Three Visual Art Galas Showcase Artistic Excellence
By margaretta wa gacheru. PUBLISHED IN BUSINESS DAILY OCTOBER 2013
Over the next month(oCTOBER), no less than three grand gala events will take place collectively confirming the fact that Nairobi has become the hub—not just of IT development—but of East Africa’s thriving visual arts scene.
More than that, all three galas are attracting not only local and regional attention. They are also generating a global buzz as witnessed by the fact that so many international guests will be in attendance.
“i’ve had several phone calls from overseas, from art lovers who say they’re flying into Nairobi especially to place their bids on the art of their choice,” said Danda Jaroljmek, one of the co-founder/directors of the Circle Art Agency which is organizing its first Modern and Contemporary Art Auction November 5th at the brand new five star Villa Rosa Kapinski Hotel in Westlands.
The public are welcome to come see all 47 specially selected East African artworks for a full three days before the actual auction. But the event itself will be a formal attire-type occasion in which all seats will be reserved for those actually bidding on the art. “Otherwise, we won’t have sufficient seating for everyone,” said Danda.
Most of the art will be by Kenyans such as Peterson Kamwathi, Michael Soi, Justus Kyalo and Anthony Okello. But there will also be artworks coming from Tanzania and Uganda as well as Sudan and Ethiopia.
Not since the early 1990s when Gallery Watatu’s Ruth Schaffner assembled excellent artworks by mainly Kenyans has anyone seen an art auction of the kind and calibre that the Circle Art Agency intends to host and which takes place regularly overseas at places like Sotheby’s, Christie’s and Bonham’s where eight Kenyan artists’ works were auctioned off in London recently.
The two other exceptional events upcoming later this month are the grand opening of the Murumbi African Heritage Collections at the Nairobi Gallery on the last day of Heroes Weekend, which is Monday October 21st and the newly revived Kenya Museum Society’s Annual Art Fair taking place the weekend of October 25th through 27th after a hiatus of seven years. It will be held at the Nairobi National Museum in the courtyard behind the Louis Leakey Auditorium.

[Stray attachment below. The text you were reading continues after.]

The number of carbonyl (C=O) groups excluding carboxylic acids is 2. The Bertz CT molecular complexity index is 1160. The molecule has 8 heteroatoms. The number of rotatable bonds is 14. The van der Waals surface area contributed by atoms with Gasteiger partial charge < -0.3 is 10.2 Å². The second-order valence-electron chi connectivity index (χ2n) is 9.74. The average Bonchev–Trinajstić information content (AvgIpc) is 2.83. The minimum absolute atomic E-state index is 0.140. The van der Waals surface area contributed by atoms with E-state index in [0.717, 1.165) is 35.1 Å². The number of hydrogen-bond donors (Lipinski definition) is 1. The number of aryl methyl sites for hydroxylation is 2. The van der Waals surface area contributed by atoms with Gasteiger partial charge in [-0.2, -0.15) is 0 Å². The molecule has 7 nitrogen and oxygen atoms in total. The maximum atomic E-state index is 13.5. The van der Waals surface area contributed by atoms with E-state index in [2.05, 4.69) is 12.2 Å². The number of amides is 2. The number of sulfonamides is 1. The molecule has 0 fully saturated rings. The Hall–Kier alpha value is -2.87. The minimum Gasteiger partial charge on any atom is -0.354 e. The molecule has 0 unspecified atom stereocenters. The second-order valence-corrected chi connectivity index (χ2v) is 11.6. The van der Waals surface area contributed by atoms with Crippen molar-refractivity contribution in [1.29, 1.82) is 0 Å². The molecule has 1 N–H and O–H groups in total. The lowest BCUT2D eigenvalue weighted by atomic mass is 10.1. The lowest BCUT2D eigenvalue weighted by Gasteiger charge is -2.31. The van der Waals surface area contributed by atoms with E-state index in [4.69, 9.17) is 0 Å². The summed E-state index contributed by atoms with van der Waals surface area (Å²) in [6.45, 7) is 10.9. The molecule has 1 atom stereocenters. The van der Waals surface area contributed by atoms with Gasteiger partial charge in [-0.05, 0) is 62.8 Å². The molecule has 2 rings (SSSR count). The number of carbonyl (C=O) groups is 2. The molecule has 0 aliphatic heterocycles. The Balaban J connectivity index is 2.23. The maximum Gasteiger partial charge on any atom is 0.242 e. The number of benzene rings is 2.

Part of the Grand Opening of the Murumbi AH Collections showcase will be the staging of what Murumbi Trust director Alan Donovan calls ‘the final’ African Heritage Art Festival. There’ll be brief talks by veteran East African artists whom Murumbi especially admired such as Kisii soapstone sculptor Elkana Ong’esa and others.
Donovan will also set up seating for 400 guests and throw down a ‘red carpet’ outside the Gallery for local models to walk down wearing original AH fashions which fuse traditional Pan African textiles with modern designer motifs.
Inside the Nairobi Gallery itself, six of the seven rooms will be filled with Murumbi-AH collections including everything from fabulous jewelry, art and artefact to Pan African stamps, rare books and traditional textiles coming from all across Africa.
The one room reserved for rotating East African art exhibitions will this month showcase the art of Ancent Soi, while next month is likely to feature the works of another veteran East African Jak Katarikawe. The works of both artists were admired and collected by the Murumbis.
Finally, after a lapse of seven years, the Kenya Museum Society is resuscitating its annual Art Fair at the Nairobi National Museum over the weekend of October 25th through 27th.
More than 125 mainly Kenyan artists responded to the online call sent out by Art Fair coordinators, Museum curator Lydia Galavu and KMS’s Wendy Karmali who previously served as the of the Museum’s gift shop/gallery manager/curator in the 1990s.
What’s exciting about this year’s art fair (apart from its revival to the relief of many local artists who seriously missed the fair while it was gone) is the large number of up-and-coming artists, many of whom will be exhibiting for the first time at the fair.
At the same time, there will be a great many more established Kenyan painters and sculptors who are well acquainted with the value of the Art Fair where art sales are practically assured, given the KMS have strict rules about the pricing of artworks. “The idea being that the art is affordable (not exorbitant) so that both the buyers and the sellers go home happy that they took part in this year’s Art Fair,” said Dr. .... Stone, KMS chair.
All three events are sending a signal to the global art world that good ‘stuff’s happening’ artistically in the Kenyan art scene which can no longer be ignored since ours is one of the most vibrant and dynamic art worlds in the whole of Africa.